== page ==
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Figure 4. Mean±SD HR (Heart rate) responses during the first 45-min half of the soccer-specific intermittent protocol under AH (Active Heating), PH (Passive Heating), and Cont (Control) conditions. N=6. Significant difference (P<0.05):-b, between AH and Cont. Table 1. Metabolic responses to exercise under AH (Active Heating), PH (Passive heating) and Cont (Control) conditions.
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The data from the current investigation demonstrate that active (AH) and passive prewarming (PH) strategies increase the short-term thermoregulatory strain during soccerspecific intermittent exercise in ambient temperatures of 19°C, compared with preexercise rest. Current findings also indicate that the effects of pre-warming on the physiological response to soccer-specific intermittent exercise are independent of the prewarming strategy utilised. The present observations suggest that the physiological changes arising as a result of pre-warming strategies are unlikely to have detrimental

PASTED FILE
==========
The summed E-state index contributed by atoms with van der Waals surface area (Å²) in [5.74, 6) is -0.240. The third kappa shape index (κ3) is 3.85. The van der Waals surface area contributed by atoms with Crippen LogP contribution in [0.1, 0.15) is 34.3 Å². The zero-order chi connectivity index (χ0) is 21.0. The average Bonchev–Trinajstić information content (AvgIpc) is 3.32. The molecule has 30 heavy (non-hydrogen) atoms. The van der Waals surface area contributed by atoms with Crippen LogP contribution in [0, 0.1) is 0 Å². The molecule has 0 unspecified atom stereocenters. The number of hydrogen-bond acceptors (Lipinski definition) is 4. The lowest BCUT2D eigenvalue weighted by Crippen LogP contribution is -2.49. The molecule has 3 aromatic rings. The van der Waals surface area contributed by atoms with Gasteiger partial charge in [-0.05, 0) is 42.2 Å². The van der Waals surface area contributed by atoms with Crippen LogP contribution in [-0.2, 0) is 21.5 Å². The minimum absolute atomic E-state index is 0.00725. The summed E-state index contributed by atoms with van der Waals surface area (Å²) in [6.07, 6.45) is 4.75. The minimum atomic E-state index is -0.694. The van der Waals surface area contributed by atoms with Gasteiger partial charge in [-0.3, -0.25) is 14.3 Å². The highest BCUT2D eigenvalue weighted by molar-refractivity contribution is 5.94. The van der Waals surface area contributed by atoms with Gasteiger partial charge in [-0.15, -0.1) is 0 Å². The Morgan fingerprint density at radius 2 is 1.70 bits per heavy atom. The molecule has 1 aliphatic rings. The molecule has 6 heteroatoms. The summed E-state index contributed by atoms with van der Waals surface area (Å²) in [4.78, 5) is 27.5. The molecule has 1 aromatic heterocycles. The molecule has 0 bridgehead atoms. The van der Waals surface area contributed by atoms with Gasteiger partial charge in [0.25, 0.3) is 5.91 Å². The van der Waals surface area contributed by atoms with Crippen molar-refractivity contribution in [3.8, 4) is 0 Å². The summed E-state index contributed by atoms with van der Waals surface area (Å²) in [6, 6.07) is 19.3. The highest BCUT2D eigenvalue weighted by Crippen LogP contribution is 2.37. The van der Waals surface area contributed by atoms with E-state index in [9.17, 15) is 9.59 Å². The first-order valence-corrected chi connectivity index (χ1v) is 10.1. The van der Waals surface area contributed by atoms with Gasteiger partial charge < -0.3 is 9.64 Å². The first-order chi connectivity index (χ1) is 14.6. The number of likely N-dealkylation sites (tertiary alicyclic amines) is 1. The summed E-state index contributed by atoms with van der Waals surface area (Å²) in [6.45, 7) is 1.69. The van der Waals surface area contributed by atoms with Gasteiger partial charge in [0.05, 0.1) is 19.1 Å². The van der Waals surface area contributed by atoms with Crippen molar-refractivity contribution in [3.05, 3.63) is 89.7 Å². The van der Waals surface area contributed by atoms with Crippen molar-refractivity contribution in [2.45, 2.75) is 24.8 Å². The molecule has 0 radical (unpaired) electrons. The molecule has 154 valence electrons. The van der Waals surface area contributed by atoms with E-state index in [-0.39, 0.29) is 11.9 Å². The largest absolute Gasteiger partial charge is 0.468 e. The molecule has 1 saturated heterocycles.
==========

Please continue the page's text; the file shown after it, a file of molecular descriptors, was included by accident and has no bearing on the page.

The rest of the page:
effects on the performance of a 90-min soccer-specific simulation under the current environmental temperatures.